With minimal equipment, Billy can be found preaching and singing at the corner of 1st Avenue (Rhone Road) and 3rd Street. There are no stained glass windows, air conditioning or softly cushioned pews. Instead, Billy preaches where he is needed to troubled souls who sometimes walk on the wrong side of the law. “People come crying. I tell them that tomorrow is not promised to you. You need to find a church and keep going. A lot of people have lost faith,” Billy said. “So many people in the community have so many talents. I like to turn them around to being gainfully employed. I want to put families back together again,” he added.
Concern for the children of the neighborhood is uppermost. “I tell parents to get their kids into a church and tell them that someday that child is going to give them grief, and they’re going to wonder why,” Billy recounted. Kids come by when they see him working in his yard. “They just start talking, and
I start praying,” Billy said. He dreams of building a learning center in the neighborhood. “Kids can’t read, so they can’t read the Bible,” he lamented.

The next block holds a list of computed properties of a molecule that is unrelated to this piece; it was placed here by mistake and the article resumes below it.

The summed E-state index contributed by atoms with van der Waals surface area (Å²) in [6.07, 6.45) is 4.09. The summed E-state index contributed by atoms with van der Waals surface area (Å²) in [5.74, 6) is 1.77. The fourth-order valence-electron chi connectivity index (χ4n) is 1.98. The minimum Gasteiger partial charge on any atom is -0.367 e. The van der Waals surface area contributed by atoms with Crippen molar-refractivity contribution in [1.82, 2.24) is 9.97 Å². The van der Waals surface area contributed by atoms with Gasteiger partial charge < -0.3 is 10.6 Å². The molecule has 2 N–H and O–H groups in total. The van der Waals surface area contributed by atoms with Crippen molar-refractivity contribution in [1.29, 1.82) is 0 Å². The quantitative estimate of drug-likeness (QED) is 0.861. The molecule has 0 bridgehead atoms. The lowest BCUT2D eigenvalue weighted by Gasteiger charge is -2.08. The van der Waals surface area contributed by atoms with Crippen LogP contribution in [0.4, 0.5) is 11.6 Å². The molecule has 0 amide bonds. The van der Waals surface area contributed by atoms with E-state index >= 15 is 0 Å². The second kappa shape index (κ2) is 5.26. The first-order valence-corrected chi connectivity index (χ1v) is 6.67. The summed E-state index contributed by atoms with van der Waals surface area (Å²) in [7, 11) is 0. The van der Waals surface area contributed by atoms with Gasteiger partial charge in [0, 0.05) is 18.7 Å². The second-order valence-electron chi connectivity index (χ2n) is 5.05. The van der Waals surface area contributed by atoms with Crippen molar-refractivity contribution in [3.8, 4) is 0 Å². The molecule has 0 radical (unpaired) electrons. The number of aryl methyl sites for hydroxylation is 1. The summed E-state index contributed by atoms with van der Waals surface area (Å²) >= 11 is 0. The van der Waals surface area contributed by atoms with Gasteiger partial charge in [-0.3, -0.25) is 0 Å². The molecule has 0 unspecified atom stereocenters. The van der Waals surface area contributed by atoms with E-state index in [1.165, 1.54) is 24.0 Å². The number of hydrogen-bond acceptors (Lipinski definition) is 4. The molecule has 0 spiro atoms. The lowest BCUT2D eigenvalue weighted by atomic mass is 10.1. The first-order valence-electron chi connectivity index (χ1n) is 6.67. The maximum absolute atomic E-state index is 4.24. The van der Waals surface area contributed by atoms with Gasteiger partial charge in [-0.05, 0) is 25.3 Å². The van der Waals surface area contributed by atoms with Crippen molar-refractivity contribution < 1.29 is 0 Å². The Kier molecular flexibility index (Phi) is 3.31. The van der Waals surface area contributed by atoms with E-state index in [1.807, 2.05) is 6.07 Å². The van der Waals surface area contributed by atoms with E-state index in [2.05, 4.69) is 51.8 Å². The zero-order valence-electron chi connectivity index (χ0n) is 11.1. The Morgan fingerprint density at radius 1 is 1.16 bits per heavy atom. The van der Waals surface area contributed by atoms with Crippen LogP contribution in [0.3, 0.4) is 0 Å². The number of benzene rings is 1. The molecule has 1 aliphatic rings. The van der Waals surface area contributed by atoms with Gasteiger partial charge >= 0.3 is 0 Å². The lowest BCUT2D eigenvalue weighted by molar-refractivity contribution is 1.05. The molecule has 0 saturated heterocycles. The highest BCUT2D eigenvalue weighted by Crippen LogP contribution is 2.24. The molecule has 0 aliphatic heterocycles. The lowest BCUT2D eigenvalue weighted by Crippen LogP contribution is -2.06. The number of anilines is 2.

Billy’s ministry stretches outside of Corsicana’s boundaries through his service mission trips to Mexico and his chaplaincy to McDonald’s employees in Corsicana and Ennis through Market Place Ministries. Billy volunteers at the Salvation Army, has a jail ministry in Waxahachie and serves on the Corsicana Crime Commission. He enjoys the fellowship and food at Corsicana’s First Baptist Church Good News Café each Monday.
An accomplished musician who played with Bo Thompson and jazz bands in Dallas, Billy plays the bongo drums, saxophone and clarinet and is often asked to sing at events around the Corsicana area. “Billy was one of the first young men we met when we came to Corsicana,” Warner Redus remembered. “My husband used to stay up late to hear him and his family sing on their radio program. He has always been a favorite.”
Carole Davenport invited Billy to sing the National Anthem at the Rotary Freedom Festival and at an Elderhostel program hosted by Navarro College. “I don’t remember where I first heard Billy sing, but I was absolutely blown away. His voice was such a blessing to all who heard him,” Carole stated. Billy has also performed at the annual House of Refuge benefit.
The challenges of his ministry, which is centered on John 3:16, sometimes are difficult for Billy to overcome, but he gives credit to God and his many friends around the area for encouraging him to continue. “He is such a humble and incredibly kind, Christian man. I am honored to call him my friend,” Carole said.
“Every time I get down and out, someone comes along to give encouragement to me,” Billy revealed. “I don’t have a lot, but God answers prayers. He blesses me in every way.”
Written by Virginia Riddle.